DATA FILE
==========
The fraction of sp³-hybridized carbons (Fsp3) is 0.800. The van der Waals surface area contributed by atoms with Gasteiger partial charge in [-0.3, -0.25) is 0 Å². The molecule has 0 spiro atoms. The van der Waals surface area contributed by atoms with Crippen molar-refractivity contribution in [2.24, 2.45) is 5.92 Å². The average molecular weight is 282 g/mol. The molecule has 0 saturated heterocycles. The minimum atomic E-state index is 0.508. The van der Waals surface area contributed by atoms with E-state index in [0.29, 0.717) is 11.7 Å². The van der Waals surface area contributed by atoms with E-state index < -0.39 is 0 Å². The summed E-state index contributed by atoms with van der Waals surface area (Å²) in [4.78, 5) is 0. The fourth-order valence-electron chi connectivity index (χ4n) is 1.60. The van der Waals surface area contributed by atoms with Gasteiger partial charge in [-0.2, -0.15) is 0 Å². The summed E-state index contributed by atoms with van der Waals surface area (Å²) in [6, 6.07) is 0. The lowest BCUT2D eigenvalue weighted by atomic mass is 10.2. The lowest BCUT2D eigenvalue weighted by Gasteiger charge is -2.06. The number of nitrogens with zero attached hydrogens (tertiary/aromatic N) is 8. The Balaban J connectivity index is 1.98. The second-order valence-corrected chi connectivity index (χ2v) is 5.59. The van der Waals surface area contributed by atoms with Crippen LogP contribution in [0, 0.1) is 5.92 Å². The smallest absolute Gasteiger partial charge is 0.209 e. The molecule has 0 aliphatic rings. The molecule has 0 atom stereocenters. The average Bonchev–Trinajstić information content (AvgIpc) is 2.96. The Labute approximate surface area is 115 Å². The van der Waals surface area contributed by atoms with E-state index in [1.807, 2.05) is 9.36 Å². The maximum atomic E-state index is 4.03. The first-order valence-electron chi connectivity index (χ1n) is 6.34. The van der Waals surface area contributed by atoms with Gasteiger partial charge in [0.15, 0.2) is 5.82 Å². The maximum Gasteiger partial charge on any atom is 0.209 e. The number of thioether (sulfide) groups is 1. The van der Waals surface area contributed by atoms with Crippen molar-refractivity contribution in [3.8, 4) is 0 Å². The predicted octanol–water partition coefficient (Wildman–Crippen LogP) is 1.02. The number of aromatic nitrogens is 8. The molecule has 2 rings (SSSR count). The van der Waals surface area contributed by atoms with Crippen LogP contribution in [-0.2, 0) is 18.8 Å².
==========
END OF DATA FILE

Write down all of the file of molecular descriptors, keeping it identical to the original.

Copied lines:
The fraction of sp³-hybridized carbons (Fsp3) is 0.800. The van der Waals surface area contributed by atoms with Gasteiger partial charge in [-0.3, -0.25) is 0 Å². The molecule has 0 spiro atoms. The van der Waals surface area contributed by atoms with Crippen molar-refractivity contribution in [2.24, 2.45) is 5.92 Å². The average molecular weight is 282 g/mol. The molecule has 0 saturated heterocycles. The minimum atomic E-state index is 0.508. The van der Waals surface area contributed by atoms with E-state index in [0.29, 0.717) is 11.7 Å². The van der Waals surface area contributed by atoms with E-state index < -0.39 is 0 Å². The summed E-state index contributed by atoms with van der Waals surface area (Å²) in [4.78, 5) is 0. The fourth-order valence-electron chi connectivity index (χ4n) is 1.60. The van der Waals surface area contributed by atoms with Gasteiger partial charge in [-0.2, -0.15) is 0 Å². The summed E-state index contributed by atoms with van der Waals surface area (Å²) in [6, 6.07) is 0. The lowest BCUT2D eigenvalue weighted by atomic mass is 10.2. The lowest BCUT2D eigenvalue weighted by Gasteiger charge is -2.06. The number of nitrogens with zero attached hydrogens (tertiary/aromatic N) is 8. The Balaban J connectivity index is 1.98. The second-order valence-corrected chi connectivity index (χ2v) is 5.59. The van der Waals surface area contributed by atoms with Crippen LogP contribution in [0, 0.1) is 5.92 Å². The smallest absolute Gasteiger partial charge is 0.209 e. The molecule has 0 aliphatic rings. The molecule has 0 atom stereocenters. The average Bonchev–Trinajstić information content (AvgIpc) is 2.96. The Labute approximate surface area is 115 Å². The van der Waals surface area contributed by atoms with E-state index in [1.807, 2.05) is 9.36 Å². The maximum atomic E-state index is 4.03. The first-order valence-electron chi connectivity index (χ1n) is 6.34. The van der Waals surface area contributed by atoms with Gasteiger partial charge in [0.15, 0.2) is 5.82 Å². The maximum Gasteiger partial charge on any atom is 0.209 e. The number of thioether (sulfide) groups is 1. The van der Waals surface area contributed by atoms with Crippen molar-refractivity contribution in [3.8, 4) is 0 Å². The predicted octanol–water partition coefficient (Wildman–Crippen LogP) is 1.02. The number of aromatic nitrogens is 8. The molecule has 2 rings (SSSR count). The van der Waals surface area contributed by atoms with Crippen LogP contribution in [-0.2, 0) is 18.8 Å².